Posted: 4:58 a.m. Tuesday, July 2, 2013
By Jay Hancock
Blue Cross and Blue Shield plans, with a long history of selling medical insurance directly to consumers, are expected to provide much of the subsidized coverage sold through the health law’s online marketplaces, or exchanges.
“We expect Blue Cross Blue Shield plans will have a strong, reliable presence in the new exchanges,” Alissa Fox, a senior vice president at the Blue Cross and Blue Shield Association, recently told KHN. “We’ve been in this market for more than 80 years, and we’ve been providing coverage in every zip code to everybody. We imagine we will continue to do that.”
But on Monday Iowa and South Dakota became the second and third states in which there may be no Blues option when exchange consumers start shopping on Oct. 1. Citing concerns about its ability to deliver quality service as the marketplace ramps up, Wellmark Blue Cross and Blue Shield said it won’t offer subsidized plans through those exchanges until 2015.
“Given what we know today, we do not believe during the first year of the public exchange we could ensure the exceptional level of service our members have come to expect from Wellmark,” said the company’s statement. “For this reason, we have decided it is in our members’ best interest to delay our participation in the public exchange until 2015.”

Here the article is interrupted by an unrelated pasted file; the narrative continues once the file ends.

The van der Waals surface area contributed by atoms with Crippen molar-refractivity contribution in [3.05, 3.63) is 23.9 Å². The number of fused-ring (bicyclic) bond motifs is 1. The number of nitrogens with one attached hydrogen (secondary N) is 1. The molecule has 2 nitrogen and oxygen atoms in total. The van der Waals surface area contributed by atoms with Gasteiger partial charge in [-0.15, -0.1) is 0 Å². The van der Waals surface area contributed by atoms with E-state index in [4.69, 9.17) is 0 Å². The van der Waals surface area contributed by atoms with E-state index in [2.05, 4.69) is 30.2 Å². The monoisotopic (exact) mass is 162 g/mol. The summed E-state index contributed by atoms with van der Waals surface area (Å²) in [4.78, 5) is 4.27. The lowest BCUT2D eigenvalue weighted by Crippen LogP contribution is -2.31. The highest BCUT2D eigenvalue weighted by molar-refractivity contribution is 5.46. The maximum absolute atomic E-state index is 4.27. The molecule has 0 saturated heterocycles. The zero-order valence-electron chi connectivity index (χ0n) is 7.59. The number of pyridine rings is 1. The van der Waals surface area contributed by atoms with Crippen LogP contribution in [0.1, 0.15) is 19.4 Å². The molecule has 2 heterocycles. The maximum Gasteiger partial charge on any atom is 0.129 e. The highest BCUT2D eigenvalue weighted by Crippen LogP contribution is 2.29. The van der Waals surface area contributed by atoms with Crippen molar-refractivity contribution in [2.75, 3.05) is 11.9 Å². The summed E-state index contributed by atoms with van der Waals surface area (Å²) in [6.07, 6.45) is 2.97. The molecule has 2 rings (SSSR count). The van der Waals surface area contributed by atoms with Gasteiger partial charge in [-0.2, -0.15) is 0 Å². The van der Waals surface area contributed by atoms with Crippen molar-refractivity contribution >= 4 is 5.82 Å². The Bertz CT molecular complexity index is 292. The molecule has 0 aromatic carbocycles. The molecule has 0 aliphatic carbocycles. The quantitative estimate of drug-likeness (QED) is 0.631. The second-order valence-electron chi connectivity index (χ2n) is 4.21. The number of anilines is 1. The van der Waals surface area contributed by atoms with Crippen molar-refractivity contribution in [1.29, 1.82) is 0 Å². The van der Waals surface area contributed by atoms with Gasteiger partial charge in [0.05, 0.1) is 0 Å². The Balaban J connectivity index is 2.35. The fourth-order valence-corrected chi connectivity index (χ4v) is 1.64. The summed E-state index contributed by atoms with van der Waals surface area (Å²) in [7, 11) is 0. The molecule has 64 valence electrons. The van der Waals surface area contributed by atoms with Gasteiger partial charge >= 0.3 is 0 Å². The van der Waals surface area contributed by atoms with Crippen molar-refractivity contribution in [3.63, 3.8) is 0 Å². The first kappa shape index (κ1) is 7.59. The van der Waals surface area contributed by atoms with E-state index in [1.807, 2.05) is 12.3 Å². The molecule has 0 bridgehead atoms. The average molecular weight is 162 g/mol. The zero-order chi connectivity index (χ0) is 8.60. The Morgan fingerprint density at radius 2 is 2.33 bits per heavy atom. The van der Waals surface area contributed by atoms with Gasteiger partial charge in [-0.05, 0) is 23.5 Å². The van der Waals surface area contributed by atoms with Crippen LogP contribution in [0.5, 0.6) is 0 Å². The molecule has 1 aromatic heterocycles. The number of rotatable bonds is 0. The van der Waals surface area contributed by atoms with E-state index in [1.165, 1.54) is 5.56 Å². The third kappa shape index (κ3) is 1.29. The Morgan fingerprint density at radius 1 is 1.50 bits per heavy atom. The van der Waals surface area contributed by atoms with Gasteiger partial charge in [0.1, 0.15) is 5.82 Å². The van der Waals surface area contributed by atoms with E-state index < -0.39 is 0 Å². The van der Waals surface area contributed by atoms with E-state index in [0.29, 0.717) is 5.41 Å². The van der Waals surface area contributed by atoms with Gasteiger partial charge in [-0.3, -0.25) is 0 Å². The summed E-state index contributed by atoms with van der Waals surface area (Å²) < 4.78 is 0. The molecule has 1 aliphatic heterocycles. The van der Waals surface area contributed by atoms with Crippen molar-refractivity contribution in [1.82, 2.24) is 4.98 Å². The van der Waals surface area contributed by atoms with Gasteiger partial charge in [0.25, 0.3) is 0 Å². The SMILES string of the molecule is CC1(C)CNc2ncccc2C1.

Wellmark, which owns about 80 percent of the individual health-policy business in Iowa and about 70 percent in South Dakota, will continue to sell unsubsidized individual policies in those states. Six companies filed to sell individual plans on the Iowa exchange, two of them statewide, the Iowa Insurance Division announced Monday.
The fewer insurers that sell through exchanges, the less competition there will be for customers through price and service. Many insurers are approaching the exchanges cautiously because of concerns that the technology may not be ready and that the first customers will be disproportionately sick and expensive, analysts say.
Last month in Mississippi, Insurance Commissioner Mike Chaney disclosed that in some counties no insurer would offer subsidized coverage and that the Mississippi Blues had not applied to sell through the exchange.
“At this time we do not have any comment regarding our participation in the exchange,” said a spokeswoman for BlueCross BlueShield of Mississippi.
The Blues are a federation of insurance plans that were pioneers in health coverage in the years before World War II. A spokeswoman for the Blue Cross and Blue Shield Association referred queries about Iowa, South Dakota and Mississippi to Blues affiliates in those states.
Kaiser Health News is an editorially independent program of the Henry J. Kaiser Family Foundation, a nonprofit, nonpartisan health policy research and communications organization not affiliated with Kaiser Permanente.